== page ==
MotorSport New Zealand have taken some major steps to keep rallying at the forefront of local sport, with the introduction of a new rally working group.
The Coronavirus pandemic has put all sports under the microscope as budgets are cut and organisations have to re-evaluate their operations, and in many cases, re-invent themselves.
Rallying is no different. The cancellation of this year’s NZ Rally Championship has been an unfortunate consequence, but it has also given MSNZ the time to put steps in motion to protect the sport’s future.
The man at the head of the working group is Dunedin’s Roger Oakley, one of the Otago Rally’s heavy hitters, and a man with a great insight into the sport, and visions of where it should be heading.
He’ll be ably back up by Hayden Paddon (who needs no introduction), NZRC co-ordinator Blair Bartels, veteran competitor Tony McConachy, and driver/co-river and event competitor relations officer Rocky Hudson.
Together, they’ll work on a plan for how they can best position rallying for the next five years and beyond.
While there’s no doubt that they’ll all go into it with their own ideas on where they think the sport should be heading, the events of 2020 will no doubt throw some curve balls at them that are, as yet, unknown.
“The MotorSport New Zealand rally working group allows the five of us to collectively break down every aspect of the sport and see where opportunities exist,” Paddon said.
“We have a unique chance in New Zealand to lead ideas and innovation, so let’s start working now towards that.”
After the recent board level turmoil at MotorSport New Zealand, this is a good news story that puts the focus well and truly back on the sport, rather than personalities and boardroom skirmishes.
* * * * * *
Another positive to come out of MSNZ this week was the unveiling of the first four rounds of the 2021 NZ Rally Championship.
The first four rounds are as they had been planned in 2020, with the Otago Rally opening the season, followed by Whangarei, South Canterbury and Hawke’s Bay.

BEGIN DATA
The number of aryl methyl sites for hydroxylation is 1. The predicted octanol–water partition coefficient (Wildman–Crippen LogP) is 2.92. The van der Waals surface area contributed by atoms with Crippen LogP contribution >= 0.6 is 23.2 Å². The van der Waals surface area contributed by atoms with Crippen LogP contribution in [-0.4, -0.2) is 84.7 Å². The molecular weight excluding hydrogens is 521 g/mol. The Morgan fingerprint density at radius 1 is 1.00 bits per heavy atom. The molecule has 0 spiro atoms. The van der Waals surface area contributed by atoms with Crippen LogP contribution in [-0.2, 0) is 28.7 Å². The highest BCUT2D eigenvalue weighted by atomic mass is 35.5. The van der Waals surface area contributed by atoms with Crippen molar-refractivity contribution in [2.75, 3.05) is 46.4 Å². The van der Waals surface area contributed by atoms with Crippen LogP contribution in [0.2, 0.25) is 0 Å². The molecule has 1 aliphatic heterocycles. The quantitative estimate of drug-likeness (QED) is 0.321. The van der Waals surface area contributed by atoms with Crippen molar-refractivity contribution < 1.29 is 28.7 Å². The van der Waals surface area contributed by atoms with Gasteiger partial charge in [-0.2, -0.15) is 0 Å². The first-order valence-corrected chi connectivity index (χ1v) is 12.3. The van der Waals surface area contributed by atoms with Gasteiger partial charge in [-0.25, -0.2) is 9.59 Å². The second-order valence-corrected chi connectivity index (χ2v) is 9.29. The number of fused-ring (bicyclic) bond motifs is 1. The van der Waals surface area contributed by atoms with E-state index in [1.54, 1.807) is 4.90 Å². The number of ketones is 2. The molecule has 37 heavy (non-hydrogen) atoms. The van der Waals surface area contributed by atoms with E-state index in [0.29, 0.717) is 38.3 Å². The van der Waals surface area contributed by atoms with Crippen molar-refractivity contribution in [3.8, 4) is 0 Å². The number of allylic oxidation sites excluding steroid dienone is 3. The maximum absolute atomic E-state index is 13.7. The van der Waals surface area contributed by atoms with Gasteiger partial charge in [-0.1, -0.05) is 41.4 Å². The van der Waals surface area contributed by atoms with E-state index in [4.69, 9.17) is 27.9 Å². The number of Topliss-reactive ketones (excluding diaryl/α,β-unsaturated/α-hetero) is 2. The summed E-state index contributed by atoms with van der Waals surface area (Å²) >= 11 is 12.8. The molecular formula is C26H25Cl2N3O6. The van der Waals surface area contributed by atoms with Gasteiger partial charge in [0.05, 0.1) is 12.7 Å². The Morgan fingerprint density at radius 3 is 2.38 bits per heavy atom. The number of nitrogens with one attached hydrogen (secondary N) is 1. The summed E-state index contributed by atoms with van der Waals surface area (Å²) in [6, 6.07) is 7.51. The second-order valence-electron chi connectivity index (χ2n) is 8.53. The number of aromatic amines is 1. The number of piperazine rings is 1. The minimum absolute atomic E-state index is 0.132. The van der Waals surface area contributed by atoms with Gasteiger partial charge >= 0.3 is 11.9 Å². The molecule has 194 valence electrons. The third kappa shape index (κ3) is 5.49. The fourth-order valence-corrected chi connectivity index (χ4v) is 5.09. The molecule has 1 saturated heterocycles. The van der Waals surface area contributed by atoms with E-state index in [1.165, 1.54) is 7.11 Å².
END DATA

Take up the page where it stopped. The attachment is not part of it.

Those events run over just three months, meaning that competitors will have their skates on to traverse the country and get their cars prepared and re-prepared in time.
The final two events in the six-round championship are yet to be confirmed, and may well depend on what happens with Rally New Zealand, and whether that event is included in the 2021 WRC calendar.
“We are really pleased to be able to give competitors and fans some certainty around next year’s calendar,” series co-ordinator Blair Bartels said.
“There was a lot of positive feedback about what the 2020 calendar looked like and that has helped shape the 2021 calendar.”
The new season may be nine months away, but at least teams can now start putting things in place so that they’re ready and raring to go come April next year.
* * * * * *
Across the ditch, rallying got back underway in Australia with the running of the Rally of the Bay in New South Wales.
Brothers Harry and Lewis Bates drove their works Toyota Yaris AP4s to a 1-2 finish as they used the rally as a warm up for September’s national championship resumption.
Whether that’s even realistic remains to be scene, however, as the second wave of COVID-19 continues its spread across parts of the country.
If the Australian Rally Championship is to get underway in Canberra in late September a lot will need to go right, and at the moment, it’s the complete opposite.
New border closures between Victoria and NSW have put professional sports in a spin, let alone amateur sports like rallying.
Clearly a lot of water needs to pass under the bridge before any clarity emerges.